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Congress Urged to Prohibit All Cigarette Ads

July 18, 1986|Associated Press

WASHINGTON — Congress should ban all cigarette advertising to save lives and protect future generations of Americans from becoming nicotine addicts, a House subcommittee was told today.

"Captain Kangaroo," Yul Brynner's daughter and the grandson of tobacco magnate R. J. Reynolds joined the medical establishment in endorsing a bill to outlaw all promotion and advertising of tobacco products and to ban any tobacco company from using a brand name in sponsoring public events such as sports tournaments.

Patrick Reynolds, whose grandfather founded a tobacco empire in 1913, said his father, Richard J. Reynolds, "died from emphysema after years of heavy smoking."

Reynolds, who said he sold his tobacco company stock years ago and claimed he is not estranged from his family over his militant anti-smoking stance, called cigarette advertising "the single biggest lie perpetrated on the American people."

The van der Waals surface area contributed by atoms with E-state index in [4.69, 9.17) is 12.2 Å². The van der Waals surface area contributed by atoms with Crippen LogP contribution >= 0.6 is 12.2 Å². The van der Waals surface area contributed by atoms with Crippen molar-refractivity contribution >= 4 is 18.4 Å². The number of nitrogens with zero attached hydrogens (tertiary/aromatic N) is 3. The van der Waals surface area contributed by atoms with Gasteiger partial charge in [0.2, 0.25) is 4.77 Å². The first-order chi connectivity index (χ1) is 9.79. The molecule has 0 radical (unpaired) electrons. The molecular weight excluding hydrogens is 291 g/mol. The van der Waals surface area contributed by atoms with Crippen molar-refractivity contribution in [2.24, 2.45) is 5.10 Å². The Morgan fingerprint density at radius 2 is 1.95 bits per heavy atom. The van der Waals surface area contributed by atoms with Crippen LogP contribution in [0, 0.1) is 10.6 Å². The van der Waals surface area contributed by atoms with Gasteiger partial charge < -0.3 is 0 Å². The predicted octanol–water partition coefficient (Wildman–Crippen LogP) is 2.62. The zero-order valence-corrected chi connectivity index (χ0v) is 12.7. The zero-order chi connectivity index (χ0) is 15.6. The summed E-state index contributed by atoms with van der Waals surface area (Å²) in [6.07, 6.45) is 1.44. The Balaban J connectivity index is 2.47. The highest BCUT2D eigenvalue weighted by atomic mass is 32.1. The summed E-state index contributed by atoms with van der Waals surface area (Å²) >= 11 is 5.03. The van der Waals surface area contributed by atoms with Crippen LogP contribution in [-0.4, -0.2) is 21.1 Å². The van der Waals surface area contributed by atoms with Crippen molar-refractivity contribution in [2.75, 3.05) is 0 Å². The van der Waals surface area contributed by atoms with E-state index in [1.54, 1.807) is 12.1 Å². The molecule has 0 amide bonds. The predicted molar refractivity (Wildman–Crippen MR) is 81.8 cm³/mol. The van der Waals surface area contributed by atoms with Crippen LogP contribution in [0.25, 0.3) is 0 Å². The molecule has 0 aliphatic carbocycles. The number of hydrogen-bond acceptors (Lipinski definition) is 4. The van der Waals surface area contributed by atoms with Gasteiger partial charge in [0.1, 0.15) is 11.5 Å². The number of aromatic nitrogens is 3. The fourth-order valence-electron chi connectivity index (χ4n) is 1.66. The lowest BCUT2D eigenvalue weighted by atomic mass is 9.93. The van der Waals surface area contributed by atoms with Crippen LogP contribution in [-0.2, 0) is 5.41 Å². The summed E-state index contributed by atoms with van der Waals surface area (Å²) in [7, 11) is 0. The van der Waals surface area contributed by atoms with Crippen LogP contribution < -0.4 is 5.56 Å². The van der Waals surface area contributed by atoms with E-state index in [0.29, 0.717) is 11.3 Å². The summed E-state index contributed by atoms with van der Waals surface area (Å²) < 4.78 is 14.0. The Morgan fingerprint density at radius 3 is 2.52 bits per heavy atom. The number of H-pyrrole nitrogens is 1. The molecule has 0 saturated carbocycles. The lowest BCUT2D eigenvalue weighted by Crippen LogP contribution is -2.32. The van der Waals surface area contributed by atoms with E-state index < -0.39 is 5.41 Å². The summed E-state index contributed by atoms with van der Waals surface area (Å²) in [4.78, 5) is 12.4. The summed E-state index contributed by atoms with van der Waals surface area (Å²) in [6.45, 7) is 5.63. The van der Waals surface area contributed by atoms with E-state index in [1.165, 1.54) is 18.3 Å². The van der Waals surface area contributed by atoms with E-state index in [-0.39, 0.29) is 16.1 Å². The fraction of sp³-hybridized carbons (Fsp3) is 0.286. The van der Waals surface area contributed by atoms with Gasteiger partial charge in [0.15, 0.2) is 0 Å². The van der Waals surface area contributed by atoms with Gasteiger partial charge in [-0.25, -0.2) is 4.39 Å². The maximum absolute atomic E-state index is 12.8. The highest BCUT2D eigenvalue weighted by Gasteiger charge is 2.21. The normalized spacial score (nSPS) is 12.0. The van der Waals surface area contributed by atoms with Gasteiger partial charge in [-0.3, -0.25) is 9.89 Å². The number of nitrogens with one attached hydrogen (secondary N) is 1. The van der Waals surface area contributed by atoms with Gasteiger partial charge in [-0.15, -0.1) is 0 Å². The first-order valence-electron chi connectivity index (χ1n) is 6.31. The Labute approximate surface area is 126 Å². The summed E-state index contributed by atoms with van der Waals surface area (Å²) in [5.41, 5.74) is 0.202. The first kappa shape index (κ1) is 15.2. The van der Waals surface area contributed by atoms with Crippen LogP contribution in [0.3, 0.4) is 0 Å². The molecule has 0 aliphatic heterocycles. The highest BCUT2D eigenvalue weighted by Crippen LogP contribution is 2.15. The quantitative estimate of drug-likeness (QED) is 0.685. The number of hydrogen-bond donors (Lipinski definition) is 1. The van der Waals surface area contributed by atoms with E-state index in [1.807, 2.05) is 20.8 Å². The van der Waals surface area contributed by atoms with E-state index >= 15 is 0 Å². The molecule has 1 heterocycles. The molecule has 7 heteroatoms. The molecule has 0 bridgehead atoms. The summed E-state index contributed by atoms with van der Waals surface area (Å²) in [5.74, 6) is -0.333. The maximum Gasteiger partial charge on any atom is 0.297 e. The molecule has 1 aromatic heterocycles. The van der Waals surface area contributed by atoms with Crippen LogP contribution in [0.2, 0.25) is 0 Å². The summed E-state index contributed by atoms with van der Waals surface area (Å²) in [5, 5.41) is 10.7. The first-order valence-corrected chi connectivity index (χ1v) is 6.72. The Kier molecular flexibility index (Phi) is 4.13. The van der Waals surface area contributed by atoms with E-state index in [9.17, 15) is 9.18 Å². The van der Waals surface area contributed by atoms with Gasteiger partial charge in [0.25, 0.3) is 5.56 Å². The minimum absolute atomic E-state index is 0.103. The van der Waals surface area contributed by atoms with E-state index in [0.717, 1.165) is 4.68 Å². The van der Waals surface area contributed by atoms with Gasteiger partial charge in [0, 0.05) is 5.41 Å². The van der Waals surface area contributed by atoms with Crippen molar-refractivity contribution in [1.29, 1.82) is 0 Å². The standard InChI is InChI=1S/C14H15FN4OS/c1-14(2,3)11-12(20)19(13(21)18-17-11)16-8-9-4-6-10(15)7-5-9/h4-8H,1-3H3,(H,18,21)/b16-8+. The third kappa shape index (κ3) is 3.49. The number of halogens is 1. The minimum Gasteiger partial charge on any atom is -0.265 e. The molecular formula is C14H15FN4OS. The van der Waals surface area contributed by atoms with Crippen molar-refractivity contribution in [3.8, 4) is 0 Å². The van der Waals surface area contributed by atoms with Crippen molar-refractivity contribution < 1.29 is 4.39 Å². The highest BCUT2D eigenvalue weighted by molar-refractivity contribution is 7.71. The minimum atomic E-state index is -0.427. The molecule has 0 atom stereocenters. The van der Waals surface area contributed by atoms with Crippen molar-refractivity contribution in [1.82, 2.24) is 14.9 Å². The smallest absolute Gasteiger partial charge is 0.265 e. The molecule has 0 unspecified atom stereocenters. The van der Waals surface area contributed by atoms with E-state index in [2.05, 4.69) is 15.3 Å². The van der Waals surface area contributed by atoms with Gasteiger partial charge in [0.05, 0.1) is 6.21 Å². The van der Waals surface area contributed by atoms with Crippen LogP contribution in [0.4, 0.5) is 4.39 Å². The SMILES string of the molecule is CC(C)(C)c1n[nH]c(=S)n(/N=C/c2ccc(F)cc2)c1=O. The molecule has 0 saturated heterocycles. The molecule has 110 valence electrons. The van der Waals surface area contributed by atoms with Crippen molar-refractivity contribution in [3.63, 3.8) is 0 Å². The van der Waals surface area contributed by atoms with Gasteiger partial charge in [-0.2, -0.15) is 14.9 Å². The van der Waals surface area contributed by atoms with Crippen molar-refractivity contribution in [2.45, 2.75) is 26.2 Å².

'Proven Killers'

"To allow continued advertising of cigarettes when they are proven killers is plainly immoral," Reynolds said.

Bob Keeshan, a former smoker and creator of the Captain Kangaroo television character, called tobacco use a threat to the well-being of the nation's youth.

"The future of America is alive today, in the minds, the healthy hearts and the healthy lungs of today's youngsters," Keeshan said. "I implore you . . . to . . . take steps to assure the continued health of our young people."

Victoria Brynner, a professional model who lives in Paris, showed the subcommittee a videotaped statement by her actor-father before he died of lung cancer last year.

Now being aired, the segment features Brynner saying heavy smoking caused his fatal illness and urging others to stop smoking.

The subcommittee did not hear today from Surgeon General C. Everett Koop, who supports the advertising ban, but a presidential spokesman said Koop will testify Aug. 1.

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